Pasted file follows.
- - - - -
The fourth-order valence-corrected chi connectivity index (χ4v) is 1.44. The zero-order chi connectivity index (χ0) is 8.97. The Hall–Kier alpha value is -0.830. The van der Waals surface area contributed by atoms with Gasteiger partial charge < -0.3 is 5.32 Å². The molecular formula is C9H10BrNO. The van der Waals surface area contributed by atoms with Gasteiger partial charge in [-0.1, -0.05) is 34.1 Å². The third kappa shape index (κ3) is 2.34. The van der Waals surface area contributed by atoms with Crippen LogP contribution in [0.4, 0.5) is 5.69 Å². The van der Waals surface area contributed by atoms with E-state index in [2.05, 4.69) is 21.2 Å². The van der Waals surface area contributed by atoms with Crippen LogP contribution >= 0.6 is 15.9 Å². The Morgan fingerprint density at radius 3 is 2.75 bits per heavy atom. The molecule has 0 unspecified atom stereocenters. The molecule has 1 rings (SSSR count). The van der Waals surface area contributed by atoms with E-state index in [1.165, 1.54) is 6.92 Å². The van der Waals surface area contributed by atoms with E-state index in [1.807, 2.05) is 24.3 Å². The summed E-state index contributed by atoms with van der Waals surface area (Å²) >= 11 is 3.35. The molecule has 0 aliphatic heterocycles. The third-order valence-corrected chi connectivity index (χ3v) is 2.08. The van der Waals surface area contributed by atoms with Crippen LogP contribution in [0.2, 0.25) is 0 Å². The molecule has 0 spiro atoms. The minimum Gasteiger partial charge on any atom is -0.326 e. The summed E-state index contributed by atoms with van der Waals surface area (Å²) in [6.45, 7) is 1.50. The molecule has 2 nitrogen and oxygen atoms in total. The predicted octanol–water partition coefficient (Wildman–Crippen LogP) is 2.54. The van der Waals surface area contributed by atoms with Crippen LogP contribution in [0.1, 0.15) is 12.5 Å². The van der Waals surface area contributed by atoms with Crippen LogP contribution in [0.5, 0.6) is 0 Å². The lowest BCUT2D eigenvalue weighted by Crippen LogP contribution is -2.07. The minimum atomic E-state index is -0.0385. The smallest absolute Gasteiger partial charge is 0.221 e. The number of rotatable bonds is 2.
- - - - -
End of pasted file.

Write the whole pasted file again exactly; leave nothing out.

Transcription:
The fourth-order valence-corrected chi connectivity index (χ4v) is 1.44. The zero-order chi connectivity index (χ0) is 8.97. The Hall–Kier alpha value is -0.830. The van der Waals surface area contributed by atoms with Gasteiger partial charge < -0.3 is 5.32 Å². The molecular formula is C9H10BrNO. The van der Waals surface area contributed by atoms with Gasteiger partial charge in [-0.1, -0.05) is 34.1 Å². The third kappa shape index (κ3) is 2.34. The van der Waals surface area contributed by atoms with Crippen LogP contribution in [0.4, 0.5) is 5.69 Å². The van der Waals surface area contributed by atoms with E-state index in [2.05, 4.69) is 21.2 Å². The van der Waals surface area contributed by atoms with Crippen LogP contribution >= 0.6 is 15.9 Å². The Morgan fingerprint density at radius 3 is 2.75 bits per heavy atom. The molecule has 0 unspecified atom stereocenters. The molecule has 1 rings (SSSR count). The van der Waals surface area contributed by atoms with E-state index in [1.165, 1.54) is 6.92 Å². The van der Waals surface area contributed by atoms with E-state index in [1.807, 2.05) is 24.3 Å². The summed E-state index contributed by atoms with van der Waals surface area (Å²) >= 11 is 3.35. The molecule has 0 aliphatic heterocycles. The third-order valence-corrected chi connectivity index (χ3v) is 2.08. The van der Waals surface area contributed by atoms with Crippen LogP contribution in [0.2, 0.25) is 0 Å². The molecule has 0 spiro atoms. The minimum Gasteiger partial charge on any atom is -0.326 e. The summed E-state index contributed by atoms with van der Waals surface area (Å²) in [6.45, 7) is 1.50. The molecule has 2 nitrogen and oxygen atoms in total. The predicted octanol–water partition coefficient (Wildman–Crippen LogP) is 2.54. The van der Waals surface area contributed by atoms with Crippen LogP contribution in [0.1, 0.15) is 12.5 Å². The van der Waals surface area contributed by atoms with Crippen LogP contribution in [0.5, 0.6) is 0 Å². The lowest BCUT2D eigenvalue weighted by Crippen LogP contribution is -2.07. The minimum atomic E-state index is -0.0385. The smallest absolute Gasteiger partial charge is 0.221 e. The number of rotatable bonds is 2.